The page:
Getting a little dirty while enjoying the great outdoors might mean that you end up toward the healthier end of the scale.
It’s bizarre to think that the city of Vancouver, cradled in Mother Nature’s arms, is filled with people that spend around ninety percent of their time sheltered from the blue (ish) skies. That’s according to University of Victoria’s Trevor Hancock, a social policy and health futurist.
According to Hancock, getting outdoors for a walk or muck about in the garden, is the most important thing that you can do for you personally.
By simply walking both mental and physical benefits can be had in measurable quantities. Social interaction and exercise of any sort may be instrumental in reducing blood pressure, chasing away depression as well as trim away at any excess baggage, physical as well as emotional.
Getting up-close and personal with the earth by gardening or wrestling in the back yard with the kids has lots of benefits, one of which is dirt. We evolved in close proximity top dirt and evidence seems to suggest bacteria and fungi found in soil helps to inoculate us, keeping diseases at bay.
Products like anti-bacterial soap, actually do a lot of harm and are, in all likelihood more dangerous to us than the dirt from whence we came … and will eventually return to.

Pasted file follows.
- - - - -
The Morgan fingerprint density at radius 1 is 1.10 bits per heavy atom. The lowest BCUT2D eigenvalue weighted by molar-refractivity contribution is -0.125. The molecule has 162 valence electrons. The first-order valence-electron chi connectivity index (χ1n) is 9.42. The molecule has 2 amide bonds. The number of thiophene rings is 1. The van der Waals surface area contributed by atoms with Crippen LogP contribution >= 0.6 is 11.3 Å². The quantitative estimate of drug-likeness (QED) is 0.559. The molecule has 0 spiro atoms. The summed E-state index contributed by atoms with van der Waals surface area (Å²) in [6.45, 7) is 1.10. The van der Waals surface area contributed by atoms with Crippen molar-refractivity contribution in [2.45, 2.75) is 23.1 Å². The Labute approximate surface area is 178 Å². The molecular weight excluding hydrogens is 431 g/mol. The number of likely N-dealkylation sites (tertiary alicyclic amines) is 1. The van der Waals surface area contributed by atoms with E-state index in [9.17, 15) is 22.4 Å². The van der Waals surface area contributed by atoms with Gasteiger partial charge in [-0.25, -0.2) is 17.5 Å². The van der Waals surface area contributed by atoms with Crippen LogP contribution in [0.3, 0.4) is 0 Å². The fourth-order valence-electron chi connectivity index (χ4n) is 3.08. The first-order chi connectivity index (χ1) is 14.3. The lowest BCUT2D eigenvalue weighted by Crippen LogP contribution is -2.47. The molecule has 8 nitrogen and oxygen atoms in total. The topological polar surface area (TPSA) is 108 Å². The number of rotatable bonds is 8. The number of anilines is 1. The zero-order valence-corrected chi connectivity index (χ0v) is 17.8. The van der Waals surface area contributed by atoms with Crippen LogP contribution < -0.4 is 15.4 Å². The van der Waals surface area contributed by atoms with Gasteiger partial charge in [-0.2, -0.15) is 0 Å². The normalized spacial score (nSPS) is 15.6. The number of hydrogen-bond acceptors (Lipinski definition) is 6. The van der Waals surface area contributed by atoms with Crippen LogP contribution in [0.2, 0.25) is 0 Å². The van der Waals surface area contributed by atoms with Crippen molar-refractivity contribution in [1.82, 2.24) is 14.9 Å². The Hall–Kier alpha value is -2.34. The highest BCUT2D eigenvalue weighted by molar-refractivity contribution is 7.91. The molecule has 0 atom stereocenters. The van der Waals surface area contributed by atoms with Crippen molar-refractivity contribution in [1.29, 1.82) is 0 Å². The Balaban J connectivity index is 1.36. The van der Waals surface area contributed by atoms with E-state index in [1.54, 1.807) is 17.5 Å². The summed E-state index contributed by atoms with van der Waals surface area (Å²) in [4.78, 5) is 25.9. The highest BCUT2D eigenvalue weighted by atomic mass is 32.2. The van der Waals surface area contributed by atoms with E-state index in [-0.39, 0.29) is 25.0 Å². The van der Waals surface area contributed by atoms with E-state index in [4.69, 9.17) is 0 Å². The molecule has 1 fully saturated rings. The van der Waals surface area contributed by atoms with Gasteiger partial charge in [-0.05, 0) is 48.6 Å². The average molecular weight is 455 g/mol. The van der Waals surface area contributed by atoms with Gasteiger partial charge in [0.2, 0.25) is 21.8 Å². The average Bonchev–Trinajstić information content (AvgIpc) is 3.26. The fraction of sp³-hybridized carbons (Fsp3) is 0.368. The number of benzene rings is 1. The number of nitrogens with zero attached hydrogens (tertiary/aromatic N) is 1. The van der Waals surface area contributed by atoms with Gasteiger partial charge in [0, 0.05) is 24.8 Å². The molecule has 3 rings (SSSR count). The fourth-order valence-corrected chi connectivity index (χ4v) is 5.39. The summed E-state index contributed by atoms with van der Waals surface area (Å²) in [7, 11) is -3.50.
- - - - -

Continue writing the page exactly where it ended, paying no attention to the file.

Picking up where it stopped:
There’s a Healthy by Nature conference here in Vancouver and Hancock will be appearing as one of the panelists as well as session chair. The conference will run September 20 until September 23 and more than 1,000 people from urban planners and scientists to doctors will attend.
Tens of dozens of studies have suggested that spending time in the outdoors can aid in preventing or alleviating serious diseases. Conference organizers state that everything from diabetes to high blood pressure is affected.
It seems that children reap the greatest rewards. Just by playing outdoors, the symptoms of ailments such as ADD, autism and obesity call all be reduced to some degree. It’s great to join them in the urban playgrounds, but better yet, head to the beach or local forest.
It’s good, I know that I’m a lot happier and healthier today because I ate dirt as a kid … that’s dirt … no it’snot.